The Coway has also demonstrated the ability to maintain its high performance for years, even when pushed far beyond the stated lifespan of its filters. These, like most HEPA filters, are meant to be replaced once a year. We ran our original test model virtually nonstop for two years without replacing the filter—twice what’s recommended—and it still worked as well as it did on day one. That’s not hyperbole: In 2016 we measured its performance using both the original filters and brand-new filters, and there was no significant difference between them.
Opening the Coway revealed why it excels long-term. First, its prefilter does a stellar job of removing large particulate matter (pet hair, dust), leaving only fine particles to enter the HEPA filter. Second, its HEPA filter is beautifully sealed, with no leaks around the edges that could let fine particles skate through.
The Coway is easily the wallet-friendliest air purifier of its size-class (~350 square feet) that we’ve tested. To buy and run one 24/7 for five years will set you back about $600, or $120 a year. (Our otherwise comparable runner-up, the Winix 5500-2, will cost about $100 more (about $700 total) over five years; other similarly-performing purifiers we’ve tested over the years will set you back $1,000 or more. Another way to look at this is: You could buy and maintain two Coways for five years for less than the cost of some individual competitors. That’s not just a financial concern: Air purifiers perform best when cleaning a single room. So it’s worth considering separate machines for, say, the bedroom and the living room.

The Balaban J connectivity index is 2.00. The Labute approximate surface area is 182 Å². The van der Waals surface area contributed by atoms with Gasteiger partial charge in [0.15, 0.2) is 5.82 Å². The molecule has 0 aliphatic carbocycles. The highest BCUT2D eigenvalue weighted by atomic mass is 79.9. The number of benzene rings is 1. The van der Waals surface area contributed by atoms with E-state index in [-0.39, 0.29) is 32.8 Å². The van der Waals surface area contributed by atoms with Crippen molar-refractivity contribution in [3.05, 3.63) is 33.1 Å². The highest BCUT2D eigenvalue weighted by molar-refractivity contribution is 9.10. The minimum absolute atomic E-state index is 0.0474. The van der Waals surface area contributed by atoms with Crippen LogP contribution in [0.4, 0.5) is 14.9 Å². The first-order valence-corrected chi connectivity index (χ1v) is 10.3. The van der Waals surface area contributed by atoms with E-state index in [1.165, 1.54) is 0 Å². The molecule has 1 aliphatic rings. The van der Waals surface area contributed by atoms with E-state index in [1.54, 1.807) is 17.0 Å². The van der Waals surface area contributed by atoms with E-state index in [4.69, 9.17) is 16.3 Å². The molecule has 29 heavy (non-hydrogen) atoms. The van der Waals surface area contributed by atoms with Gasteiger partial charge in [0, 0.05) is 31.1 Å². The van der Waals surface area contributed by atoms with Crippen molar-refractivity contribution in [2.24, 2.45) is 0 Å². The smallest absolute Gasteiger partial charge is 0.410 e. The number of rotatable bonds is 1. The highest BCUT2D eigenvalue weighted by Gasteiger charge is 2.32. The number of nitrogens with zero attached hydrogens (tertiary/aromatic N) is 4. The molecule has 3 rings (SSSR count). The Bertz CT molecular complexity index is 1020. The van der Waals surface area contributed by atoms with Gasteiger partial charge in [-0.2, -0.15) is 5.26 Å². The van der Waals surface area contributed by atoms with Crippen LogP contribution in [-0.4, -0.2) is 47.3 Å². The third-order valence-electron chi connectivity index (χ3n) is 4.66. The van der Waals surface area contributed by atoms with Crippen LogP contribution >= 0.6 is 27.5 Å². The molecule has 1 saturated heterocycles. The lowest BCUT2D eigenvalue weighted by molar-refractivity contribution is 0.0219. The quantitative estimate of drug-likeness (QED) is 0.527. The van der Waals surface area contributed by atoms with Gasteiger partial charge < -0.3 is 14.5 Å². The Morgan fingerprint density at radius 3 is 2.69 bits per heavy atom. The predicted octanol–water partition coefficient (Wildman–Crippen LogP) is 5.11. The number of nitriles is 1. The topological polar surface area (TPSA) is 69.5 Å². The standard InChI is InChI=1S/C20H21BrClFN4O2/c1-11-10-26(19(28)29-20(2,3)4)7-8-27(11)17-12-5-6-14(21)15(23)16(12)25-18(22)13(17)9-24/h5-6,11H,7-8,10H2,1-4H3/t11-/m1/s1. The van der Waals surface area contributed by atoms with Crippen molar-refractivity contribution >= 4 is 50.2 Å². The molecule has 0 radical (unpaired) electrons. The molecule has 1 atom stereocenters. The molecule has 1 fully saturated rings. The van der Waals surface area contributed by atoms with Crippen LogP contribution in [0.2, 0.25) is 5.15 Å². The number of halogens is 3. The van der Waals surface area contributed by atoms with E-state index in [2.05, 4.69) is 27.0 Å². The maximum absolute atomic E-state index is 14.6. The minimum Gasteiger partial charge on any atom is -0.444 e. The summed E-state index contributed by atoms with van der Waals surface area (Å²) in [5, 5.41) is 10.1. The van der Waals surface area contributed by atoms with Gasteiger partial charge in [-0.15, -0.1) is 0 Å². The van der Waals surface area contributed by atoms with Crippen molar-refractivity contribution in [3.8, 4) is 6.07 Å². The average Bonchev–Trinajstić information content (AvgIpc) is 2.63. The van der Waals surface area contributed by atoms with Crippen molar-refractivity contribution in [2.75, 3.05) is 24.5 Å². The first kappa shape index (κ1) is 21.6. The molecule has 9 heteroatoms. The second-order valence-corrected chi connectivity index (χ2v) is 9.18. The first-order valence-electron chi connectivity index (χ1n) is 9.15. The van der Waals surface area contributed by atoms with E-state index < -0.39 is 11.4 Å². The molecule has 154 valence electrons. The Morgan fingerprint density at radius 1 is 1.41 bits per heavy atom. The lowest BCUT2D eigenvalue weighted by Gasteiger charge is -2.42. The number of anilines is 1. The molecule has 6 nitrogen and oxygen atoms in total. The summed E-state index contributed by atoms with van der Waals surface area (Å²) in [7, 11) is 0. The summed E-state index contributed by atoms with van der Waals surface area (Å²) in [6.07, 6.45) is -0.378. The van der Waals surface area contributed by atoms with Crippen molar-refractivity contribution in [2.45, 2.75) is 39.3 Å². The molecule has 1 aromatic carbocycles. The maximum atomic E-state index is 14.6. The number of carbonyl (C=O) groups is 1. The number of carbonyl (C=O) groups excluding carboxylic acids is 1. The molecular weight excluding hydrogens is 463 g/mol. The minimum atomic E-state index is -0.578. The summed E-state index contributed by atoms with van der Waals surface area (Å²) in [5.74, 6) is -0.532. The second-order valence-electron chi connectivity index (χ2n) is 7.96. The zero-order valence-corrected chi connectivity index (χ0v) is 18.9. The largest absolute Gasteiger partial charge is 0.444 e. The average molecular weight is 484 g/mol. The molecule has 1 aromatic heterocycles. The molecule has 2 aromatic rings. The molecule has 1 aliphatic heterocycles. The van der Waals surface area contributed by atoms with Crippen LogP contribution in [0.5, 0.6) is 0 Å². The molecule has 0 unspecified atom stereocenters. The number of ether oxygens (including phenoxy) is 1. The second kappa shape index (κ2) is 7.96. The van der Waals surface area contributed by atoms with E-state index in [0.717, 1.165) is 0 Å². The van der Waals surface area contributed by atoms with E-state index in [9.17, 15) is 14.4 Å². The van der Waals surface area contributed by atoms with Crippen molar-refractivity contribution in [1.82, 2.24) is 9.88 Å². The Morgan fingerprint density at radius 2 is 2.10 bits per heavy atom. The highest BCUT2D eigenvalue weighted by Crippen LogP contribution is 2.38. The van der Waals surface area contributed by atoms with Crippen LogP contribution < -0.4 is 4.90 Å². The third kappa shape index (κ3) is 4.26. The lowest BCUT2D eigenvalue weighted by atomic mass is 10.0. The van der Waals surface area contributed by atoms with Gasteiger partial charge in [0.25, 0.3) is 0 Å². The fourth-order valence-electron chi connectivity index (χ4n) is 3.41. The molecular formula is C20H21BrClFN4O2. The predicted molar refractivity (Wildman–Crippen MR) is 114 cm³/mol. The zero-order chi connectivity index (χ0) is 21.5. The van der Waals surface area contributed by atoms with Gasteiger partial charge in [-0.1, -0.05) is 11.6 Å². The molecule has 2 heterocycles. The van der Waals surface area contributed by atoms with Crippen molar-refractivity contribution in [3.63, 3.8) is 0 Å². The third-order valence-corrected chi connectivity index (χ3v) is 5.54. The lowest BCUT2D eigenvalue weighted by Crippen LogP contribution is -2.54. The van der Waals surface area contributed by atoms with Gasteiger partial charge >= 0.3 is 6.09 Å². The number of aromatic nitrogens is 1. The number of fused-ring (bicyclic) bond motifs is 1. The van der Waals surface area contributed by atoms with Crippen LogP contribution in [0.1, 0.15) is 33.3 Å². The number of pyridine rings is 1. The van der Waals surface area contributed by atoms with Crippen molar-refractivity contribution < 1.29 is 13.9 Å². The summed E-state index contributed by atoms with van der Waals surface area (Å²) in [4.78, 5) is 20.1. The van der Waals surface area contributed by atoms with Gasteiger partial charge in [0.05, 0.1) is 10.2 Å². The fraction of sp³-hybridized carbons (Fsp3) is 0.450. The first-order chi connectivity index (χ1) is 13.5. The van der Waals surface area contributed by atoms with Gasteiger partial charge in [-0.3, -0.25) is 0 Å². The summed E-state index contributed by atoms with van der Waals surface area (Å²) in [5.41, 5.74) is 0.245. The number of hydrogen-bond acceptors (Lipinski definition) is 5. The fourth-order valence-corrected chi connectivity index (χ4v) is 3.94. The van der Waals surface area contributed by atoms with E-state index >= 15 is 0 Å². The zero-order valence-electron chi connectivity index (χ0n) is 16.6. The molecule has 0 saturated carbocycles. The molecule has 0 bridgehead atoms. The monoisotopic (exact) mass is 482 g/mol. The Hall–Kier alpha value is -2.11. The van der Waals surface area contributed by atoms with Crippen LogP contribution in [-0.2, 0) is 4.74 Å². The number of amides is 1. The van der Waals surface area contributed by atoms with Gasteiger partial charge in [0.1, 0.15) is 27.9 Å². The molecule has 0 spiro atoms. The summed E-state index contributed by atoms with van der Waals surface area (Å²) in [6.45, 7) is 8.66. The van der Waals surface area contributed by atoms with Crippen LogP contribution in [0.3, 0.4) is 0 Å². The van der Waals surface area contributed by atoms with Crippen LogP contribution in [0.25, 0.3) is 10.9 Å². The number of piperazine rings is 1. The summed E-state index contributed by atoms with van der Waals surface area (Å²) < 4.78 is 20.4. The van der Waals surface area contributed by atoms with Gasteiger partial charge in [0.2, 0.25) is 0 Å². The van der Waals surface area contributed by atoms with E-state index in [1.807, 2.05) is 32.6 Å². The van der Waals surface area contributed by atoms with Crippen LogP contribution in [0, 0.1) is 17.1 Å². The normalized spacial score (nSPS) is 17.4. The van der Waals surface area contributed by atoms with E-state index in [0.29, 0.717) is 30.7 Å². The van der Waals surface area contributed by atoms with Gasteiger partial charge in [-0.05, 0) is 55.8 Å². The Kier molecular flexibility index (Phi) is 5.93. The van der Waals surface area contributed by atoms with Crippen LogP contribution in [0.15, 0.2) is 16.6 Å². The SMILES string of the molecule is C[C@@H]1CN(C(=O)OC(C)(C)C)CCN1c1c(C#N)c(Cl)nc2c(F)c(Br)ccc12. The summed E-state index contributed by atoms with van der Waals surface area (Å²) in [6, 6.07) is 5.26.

The Coway is quite small at 16.5 inches wide by 18 inches tall and 9 inches deep, about the size and shape of a large beach tote. Visually, it’s the least obtrusive machine we tested, with its simple shape, clean design, and low height. The Coway comes in either black or white, allowing you some flexibility in fitting it to your decor. And the Coway is light, just over 12 pounds. That makes it easy to move from room to room if that’s needed.